I said a few words at Tory’s celebration of life that had deep meaning to me back in May, and even deeper meaning just a few months later as we wrap up the Summer of ‘17:
The most important things in life – they’re not things. They’re people, they’re experiences, they’re love.
I learned this from an early age, more out of necessity I guess than anything else. Growing up without much cash after my folks divorced when I was 6, things were in short supply. Unless you count my sister’s Raggedy Ann doll that I shot between the eyes with a water gun every chance I could with sniper-like precision.
We didn’t vacation, except the odd weekend in a pop-up trailer. There were no extravagant birthday parties, or sleep-away camps. I really can’t remember any birthday or Christmas gift from my childhood.
But I do remember the experiences. Playing hide ‘n’ seek until the late summer hours, swimming in the creek near Embro trying to catch crayfish, going on endless bike trips with no destination in mind (and no helmet!) and being treated to a birthday dinner at Mother’s Pizza.
What’s that saying, We don’t remember the words that are said, but we remember the way they make us feel? That’s kinda the way I feel about experiences, too.
Tory and I prioritized experiences as much as we could, especially with Kate. Sure Tory, her girlfriends and sister-in-law made sure Kate’s closet was fully stocked, and she had an American Girl doll for nearly every day of the week. But we always wanted to make sure she knew the importance of experiences, and to appreciate every last second of time she spent with family, friends and with us.
I’d like to say I’ve kept that spirit alive in the past six month, but that wouldn’t be true. What is true is you’ve all done it for me.
Without an invitation to Siesta Key for March Break, Kate and I wouldn’t have experienced laughter as quickly as we did. Without a breakfast invitation, I wouldn’t have had the guts to start this blog. Without offers of tuna casserole dinners, Kate wouldn’t have enjoyed one of her favourite comfort foods when she needed comfort the most. Without an invitation to a 50th birthday party, I wouldn’t have had the chance to re-connect with some of my favourite people. And without a nudge to just say “ah, fucket” and buy the tickets, Kate and I wouldn’t be going to see Bruno Mars tonight.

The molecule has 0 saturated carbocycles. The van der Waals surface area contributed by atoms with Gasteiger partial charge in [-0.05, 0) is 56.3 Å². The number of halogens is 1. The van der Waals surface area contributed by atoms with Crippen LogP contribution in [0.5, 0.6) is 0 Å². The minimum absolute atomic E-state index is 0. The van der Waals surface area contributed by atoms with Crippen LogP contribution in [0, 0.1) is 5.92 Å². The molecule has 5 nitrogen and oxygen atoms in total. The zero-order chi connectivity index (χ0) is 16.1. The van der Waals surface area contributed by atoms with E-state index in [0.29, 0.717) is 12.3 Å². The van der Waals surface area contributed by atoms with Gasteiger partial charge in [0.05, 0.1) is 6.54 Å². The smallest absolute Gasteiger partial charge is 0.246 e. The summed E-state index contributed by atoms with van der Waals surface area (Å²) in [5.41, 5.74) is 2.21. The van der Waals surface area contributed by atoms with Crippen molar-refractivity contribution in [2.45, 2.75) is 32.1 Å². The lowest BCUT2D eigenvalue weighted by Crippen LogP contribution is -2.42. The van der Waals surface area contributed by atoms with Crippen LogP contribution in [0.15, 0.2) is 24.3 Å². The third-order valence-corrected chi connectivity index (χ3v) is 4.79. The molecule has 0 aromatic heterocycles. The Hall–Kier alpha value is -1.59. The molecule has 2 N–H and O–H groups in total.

And yeah, it took a tragedy to make it all happen. That sucks. The lesson I’ve learned though is being resilient means accepting the things I can’t change (thanks, Mom), and making the best of it.
What I’m hoping is that when Kate looks back on the time after her mom died, it won’t be with the type of mourning most people experience after death – it’ll become just a thing in her life. Instead I’m hoping she remembers the experiences with her mom that made her the luckiest girl alive. And the positive experiences we’ve all created for her since then, and the people that made that happen.
If the experiences of her next few years are anything like the past few months, the Story of Kate is just getting started and it’ll be a beautiful tale. Thanks for being my co-authors.
Have a great day.
P.S. One of the next big experiences I’m looking forward to is Saturday, October 14, for The Tory Day Fund Night of Nonsense. If you haven’t bought it yet, get your tickets today.